Traffic Fatalities Escalate in Colorado

Accident Fatalities in ColoradoThe Denver Post recently covered CDOT’s release of statistics on traffic fatalities in 2015. According to the article, 545 people died last year in Colorado from a traffic incident. That’s an 11.7 percent increase from 2014, where there were 488 traffic deaths. This was the first year since 2008 that Colorado had more than 500 traffic related death. The article goes on to state that officials believe that one of the factors which has caused the surge in fatalities is the economy. With lower fuel prices, more commuters have been on the road increasing the opportunity for these incidents to arise.

Specifically, there was a major increase in deaths related to motorcycles, with 104 fatalities in 2015. Unfortunately, CDOT didn’t have an explanation for this rise. Really, the only thing to do to decrease these fatalities is to practice safe riding and increase awareness. You can learn more about motorcycle safety on our safety tips page.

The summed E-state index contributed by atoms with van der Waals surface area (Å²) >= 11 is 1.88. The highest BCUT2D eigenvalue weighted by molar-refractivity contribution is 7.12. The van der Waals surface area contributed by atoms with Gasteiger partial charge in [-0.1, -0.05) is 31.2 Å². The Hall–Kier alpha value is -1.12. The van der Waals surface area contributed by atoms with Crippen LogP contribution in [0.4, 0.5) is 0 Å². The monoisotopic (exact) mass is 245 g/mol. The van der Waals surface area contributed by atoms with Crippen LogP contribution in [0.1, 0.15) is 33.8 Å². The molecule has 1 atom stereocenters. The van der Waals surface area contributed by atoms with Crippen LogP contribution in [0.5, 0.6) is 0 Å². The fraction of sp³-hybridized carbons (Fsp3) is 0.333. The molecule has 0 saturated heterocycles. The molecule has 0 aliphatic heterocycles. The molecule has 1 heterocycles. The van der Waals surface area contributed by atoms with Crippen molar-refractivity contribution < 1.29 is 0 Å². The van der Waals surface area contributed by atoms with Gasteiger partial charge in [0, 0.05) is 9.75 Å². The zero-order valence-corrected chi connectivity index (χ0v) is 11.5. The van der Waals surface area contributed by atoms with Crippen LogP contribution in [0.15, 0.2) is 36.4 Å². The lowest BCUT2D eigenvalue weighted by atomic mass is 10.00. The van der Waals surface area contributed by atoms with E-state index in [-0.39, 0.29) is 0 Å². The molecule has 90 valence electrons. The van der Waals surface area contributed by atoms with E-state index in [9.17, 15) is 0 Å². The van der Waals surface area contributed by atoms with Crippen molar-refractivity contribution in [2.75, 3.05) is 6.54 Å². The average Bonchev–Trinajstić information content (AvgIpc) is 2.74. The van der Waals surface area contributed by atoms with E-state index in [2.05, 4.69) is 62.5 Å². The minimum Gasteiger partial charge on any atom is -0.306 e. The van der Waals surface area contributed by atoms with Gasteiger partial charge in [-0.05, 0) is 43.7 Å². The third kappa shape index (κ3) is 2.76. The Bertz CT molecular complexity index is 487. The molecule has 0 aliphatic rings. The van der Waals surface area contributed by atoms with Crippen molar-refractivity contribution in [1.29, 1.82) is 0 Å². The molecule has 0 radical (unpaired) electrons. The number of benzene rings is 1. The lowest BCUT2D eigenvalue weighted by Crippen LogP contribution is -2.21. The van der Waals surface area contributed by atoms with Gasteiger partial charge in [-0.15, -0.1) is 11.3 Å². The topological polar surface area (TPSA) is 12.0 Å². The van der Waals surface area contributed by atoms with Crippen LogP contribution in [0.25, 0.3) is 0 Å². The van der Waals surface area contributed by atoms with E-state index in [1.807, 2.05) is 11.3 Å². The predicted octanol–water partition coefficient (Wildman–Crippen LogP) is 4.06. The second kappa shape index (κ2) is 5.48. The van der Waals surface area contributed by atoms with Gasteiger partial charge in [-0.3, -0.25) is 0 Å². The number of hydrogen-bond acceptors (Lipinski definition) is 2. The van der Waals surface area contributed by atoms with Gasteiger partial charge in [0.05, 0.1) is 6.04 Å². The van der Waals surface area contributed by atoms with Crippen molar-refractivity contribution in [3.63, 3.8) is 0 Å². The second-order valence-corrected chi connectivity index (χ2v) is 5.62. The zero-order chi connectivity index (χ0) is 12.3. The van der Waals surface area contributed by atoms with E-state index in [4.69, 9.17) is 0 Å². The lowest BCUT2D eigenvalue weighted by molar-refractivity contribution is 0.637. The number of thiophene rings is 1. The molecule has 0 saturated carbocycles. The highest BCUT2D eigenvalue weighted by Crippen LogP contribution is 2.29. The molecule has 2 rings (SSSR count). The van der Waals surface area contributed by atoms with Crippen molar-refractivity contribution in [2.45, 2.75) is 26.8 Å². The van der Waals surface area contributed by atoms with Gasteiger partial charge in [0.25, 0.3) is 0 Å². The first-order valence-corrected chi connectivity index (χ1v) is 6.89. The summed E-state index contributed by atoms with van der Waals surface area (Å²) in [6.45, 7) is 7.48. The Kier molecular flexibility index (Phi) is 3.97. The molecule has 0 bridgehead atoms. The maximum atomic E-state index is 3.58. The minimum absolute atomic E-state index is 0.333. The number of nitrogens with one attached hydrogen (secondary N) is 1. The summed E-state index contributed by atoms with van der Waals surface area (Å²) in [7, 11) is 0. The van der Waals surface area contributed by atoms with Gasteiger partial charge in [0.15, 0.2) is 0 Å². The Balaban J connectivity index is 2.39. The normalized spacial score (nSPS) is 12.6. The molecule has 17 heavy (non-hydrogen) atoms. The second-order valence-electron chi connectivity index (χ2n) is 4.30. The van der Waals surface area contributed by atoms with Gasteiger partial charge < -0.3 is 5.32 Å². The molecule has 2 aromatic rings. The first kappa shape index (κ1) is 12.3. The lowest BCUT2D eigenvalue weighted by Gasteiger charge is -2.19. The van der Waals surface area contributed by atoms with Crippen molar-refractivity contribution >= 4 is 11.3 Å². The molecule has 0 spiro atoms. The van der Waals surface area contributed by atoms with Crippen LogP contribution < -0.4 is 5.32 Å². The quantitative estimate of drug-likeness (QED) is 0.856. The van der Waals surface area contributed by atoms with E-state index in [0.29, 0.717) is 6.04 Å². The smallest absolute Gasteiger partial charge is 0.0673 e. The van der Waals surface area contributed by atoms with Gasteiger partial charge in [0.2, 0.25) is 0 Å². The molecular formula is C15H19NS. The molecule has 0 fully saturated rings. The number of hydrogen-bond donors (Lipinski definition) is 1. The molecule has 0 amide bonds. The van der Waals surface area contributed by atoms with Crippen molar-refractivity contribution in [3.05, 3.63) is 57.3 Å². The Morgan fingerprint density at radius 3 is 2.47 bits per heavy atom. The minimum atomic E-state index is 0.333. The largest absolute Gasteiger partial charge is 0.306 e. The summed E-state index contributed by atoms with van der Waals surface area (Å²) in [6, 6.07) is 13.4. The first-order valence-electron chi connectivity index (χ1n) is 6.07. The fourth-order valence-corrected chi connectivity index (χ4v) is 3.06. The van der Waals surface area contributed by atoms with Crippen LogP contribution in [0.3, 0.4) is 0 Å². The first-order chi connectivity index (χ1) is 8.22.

Another concern stated in the article is that nearly half of all the victims in passenger vehicles were not properly restrained. That’s right—people aren’t wearing their seat belts. Experts are now considering proposing legislation in Colorado that would make not wearing a seat belt a reason for getting pulled over by the police, or a “primary seat belt law.” CDOT has stated that 15 percent of Coloradans admitted to not wearing a seat belt!

Another grim record this past year was that 14 people were killed on bicycles. Additionally, 64 pedestrians were killed. Furthermore, 32% of fatal traffic incidents involved alcohol. These numbers are sobering. I can’t stress how important it is to be safe and aware while behind the wheel. We all can work together to prevent these types of incidents from happening. In 2015, Governor Hickenlooper announced the “Moving Colorado Towards Zero Deaths” in relationship to transportation. Let’s all work toward that goal!

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